The way to Propagate Herb Plants

The way to Propagate Herb Plants

Herbs add flavor to your dishes, scent your home or cure what ails you. Most cooks are knowledgeable about basil, thyme and other popular kitchen herbs, but the herb list is far more than you may think. Clay tablets from Samaria at 2200 B.C. recorded above 1,000 medicinal herbs. Modern gardeners plant herbs for their culinary and medicinal properties, but also because herbs are great garden citizens; they require minimal sulfur and water, harbor few pests and repel destructive insects in the garden while attracting pollinators like butterflies and bees. Propagate herbs by seeding, cuttings or root division.


Start herb seeds indoors, using containers with adequate drainage and filling them with moist potting soil. Catch the top two to three inches without soil to facilitate watering.

Sow chives (Allium schoenoprasum), marjoram (Origanum majorana) and thyme (Thymus vulgare) by scattering 20 seeds each 4-inch bud. Use proportionately more seeds for larger pots. Sprinkle a fine layer of sand on top and put the container in which it receives direct sunlight. Mist with water each day until the seeds germinate.

Use the same technique but sow just four seeds per pot for basil (Ocimum basilicum), coriander (Coriandrum sativum), cumin (Cuminum cyminum) and lemon balm (Melissa officinalis). Thin out to the strongest seedling once the plants are 2 inches tall.

Turn the planting pots from time to time, allowing all seedlings equal access to sunlight. Keep the soil moist. Transplant your herbs into the garden after the last frost if you do not need to grow them in containers.

Stem Cuttings

Use a razor blade or sharp garden clipper to take cuttings from bay (Laurus nobilis), sage (Salvia officinalis) and rosemary (Rosmarinus officinalis) plants. Select a healthy, established plant and cut a 4-inch slice from a branch hint. Remove leaves around the lowest inch of stem with a scissor, not by hand.

Dip the cut end in a hormone rooting powder. Press the reduced 1 to 2 inches of the cutting edge into a pot or tray full of an even mixture of sand and perlite. Keep the medium moist and mist the cutting daily until new growth appears in about 3 weeks.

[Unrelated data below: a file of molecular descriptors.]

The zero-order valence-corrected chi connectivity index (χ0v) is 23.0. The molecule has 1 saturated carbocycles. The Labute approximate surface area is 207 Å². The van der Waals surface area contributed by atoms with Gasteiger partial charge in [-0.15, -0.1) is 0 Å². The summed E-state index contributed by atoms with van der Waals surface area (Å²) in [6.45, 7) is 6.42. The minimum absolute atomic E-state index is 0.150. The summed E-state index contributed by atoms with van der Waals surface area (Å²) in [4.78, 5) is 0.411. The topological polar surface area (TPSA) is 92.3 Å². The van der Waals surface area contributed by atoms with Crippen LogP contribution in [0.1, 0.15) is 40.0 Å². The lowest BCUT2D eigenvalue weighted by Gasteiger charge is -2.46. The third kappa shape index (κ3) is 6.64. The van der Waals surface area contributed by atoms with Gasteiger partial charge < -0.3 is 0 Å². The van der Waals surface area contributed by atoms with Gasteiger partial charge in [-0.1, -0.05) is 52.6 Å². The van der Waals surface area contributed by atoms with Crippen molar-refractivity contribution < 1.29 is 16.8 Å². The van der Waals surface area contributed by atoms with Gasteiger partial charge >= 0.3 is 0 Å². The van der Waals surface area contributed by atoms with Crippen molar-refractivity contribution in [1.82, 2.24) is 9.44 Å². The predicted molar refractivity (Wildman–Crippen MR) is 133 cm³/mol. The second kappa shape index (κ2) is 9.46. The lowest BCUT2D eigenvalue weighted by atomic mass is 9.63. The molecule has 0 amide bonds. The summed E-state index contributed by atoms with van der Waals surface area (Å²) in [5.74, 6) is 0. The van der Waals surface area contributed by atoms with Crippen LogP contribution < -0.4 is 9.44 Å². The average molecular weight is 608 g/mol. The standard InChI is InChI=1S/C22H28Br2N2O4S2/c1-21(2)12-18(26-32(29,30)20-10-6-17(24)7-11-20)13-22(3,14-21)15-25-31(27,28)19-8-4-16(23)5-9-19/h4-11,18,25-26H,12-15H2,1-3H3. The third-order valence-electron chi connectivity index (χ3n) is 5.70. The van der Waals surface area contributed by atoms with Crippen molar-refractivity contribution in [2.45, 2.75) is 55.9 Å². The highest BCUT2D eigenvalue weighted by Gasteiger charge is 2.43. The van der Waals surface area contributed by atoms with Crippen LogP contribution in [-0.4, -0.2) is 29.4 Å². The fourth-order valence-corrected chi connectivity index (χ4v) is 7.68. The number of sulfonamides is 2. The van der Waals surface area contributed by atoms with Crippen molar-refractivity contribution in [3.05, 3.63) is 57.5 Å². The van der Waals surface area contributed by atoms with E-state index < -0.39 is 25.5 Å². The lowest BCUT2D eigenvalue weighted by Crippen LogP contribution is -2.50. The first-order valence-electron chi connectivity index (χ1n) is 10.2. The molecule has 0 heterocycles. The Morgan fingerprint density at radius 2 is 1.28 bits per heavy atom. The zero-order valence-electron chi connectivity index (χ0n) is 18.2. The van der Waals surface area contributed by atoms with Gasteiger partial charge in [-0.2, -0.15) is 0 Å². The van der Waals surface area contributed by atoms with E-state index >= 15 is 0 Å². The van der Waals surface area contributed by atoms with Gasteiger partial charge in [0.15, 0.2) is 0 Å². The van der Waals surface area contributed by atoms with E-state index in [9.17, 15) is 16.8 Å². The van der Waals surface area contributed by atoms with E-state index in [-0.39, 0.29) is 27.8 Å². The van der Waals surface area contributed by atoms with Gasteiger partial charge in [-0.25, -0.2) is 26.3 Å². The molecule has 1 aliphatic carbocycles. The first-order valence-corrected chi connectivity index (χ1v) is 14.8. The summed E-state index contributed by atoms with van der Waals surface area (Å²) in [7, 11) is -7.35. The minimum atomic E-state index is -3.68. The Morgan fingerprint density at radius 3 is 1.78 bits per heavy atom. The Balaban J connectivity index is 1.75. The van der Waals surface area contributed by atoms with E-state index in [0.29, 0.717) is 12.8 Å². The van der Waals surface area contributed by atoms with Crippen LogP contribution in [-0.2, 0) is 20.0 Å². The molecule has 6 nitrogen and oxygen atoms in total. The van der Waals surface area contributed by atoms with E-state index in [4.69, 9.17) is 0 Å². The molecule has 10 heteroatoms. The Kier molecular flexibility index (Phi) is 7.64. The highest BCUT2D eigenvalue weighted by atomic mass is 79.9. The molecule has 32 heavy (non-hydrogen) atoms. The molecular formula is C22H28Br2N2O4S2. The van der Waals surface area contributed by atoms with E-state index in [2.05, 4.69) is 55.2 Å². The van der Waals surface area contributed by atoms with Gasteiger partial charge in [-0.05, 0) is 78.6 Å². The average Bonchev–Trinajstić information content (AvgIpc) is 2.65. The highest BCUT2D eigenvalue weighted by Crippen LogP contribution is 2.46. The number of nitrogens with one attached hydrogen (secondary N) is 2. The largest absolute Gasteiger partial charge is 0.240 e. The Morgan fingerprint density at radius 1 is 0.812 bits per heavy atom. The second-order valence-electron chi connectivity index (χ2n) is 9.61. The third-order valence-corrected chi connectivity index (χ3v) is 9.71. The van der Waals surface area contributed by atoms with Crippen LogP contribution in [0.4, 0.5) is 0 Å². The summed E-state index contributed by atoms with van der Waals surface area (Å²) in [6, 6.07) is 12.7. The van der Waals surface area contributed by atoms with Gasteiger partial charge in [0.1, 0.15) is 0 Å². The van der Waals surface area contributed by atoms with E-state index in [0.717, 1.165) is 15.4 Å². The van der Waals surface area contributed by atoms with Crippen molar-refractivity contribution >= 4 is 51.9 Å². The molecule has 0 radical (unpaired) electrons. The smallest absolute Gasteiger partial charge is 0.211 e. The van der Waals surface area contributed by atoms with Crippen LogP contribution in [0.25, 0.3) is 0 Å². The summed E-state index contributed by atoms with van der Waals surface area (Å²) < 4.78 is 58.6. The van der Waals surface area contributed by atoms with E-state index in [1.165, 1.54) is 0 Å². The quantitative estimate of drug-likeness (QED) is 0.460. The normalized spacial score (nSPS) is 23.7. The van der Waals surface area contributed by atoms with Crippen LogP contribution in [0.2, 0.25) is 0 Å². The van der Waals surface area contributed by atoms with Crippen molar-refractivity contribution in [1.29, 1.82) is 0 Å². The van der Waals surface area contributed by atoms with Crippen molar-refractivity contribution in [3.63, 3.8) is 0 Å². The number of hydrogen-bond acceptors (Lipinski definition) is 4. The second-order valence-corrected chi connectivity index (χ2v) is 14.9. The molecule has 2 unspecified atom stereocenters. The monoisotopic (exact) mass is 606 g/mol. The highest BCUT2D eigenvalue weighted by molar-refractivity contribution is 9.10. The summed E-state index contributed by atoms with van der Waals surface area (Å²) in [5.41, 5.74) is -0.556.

Transplant the cuttings to person pots full of potting soil and put them in a sunny window. Keep soil moist. Move the new herbs into the garden, if needed, once the roots are well established.

Root Division

Divide the roots of perennial herbs like mint (Mentha), oregano (Origanum vulgare) and comfrey (Symphytum officinale). Plant root branches at any time of the year, but it’s ideal to behave in early spring or late autumn while the plant is dormant.

Press a sharp scoop directly into the ground several inches from the exterior edge of the parent plant’s origin. Pull the handle back gently but securely to leverage the origin from the soil. Brush the dirt off. Notice whether the origin structure is a clump of interwoven fibrous roots, surface or underground running roots, woody roots, rhizomes or tubers.

Divide clumping roots like the ones of mint (Mentha) by splitting the root clump by hand or with clippers into four pieces, each with the crown attached. Running roots stretch some distance from the parent, either on the soil surface or underground, forming new roots and stems along the way; divide these by clipping off a part with roots and stems. Woody herbs like sage sage (Salvia spp.) Root where the stem touches the earth; divide these by clipping the stem involving a rooted part from the mother plant.

Utilize more care to divide herb plants which grow from a thick, fleshy mass of stems, termed rhizomes or tubers. Use a sharp knife to divide these heels that are crocheted. Ensure each division contains a generous quantity of rhizome or tuber and at least one growth stage or dormant bud.

Plant divisions outside in fertile, well-draining soil. Dig planting holes large enough for the roots to spread out completely. Replant split root clumps to the same soil where they were previously implanted. Plant rhizome sections into a depth of one-half their width. Plant tuber divisions into a depth that puts the growth stage just above ground level. Space sections from 10 to 12 inches apart to give them room to expand.

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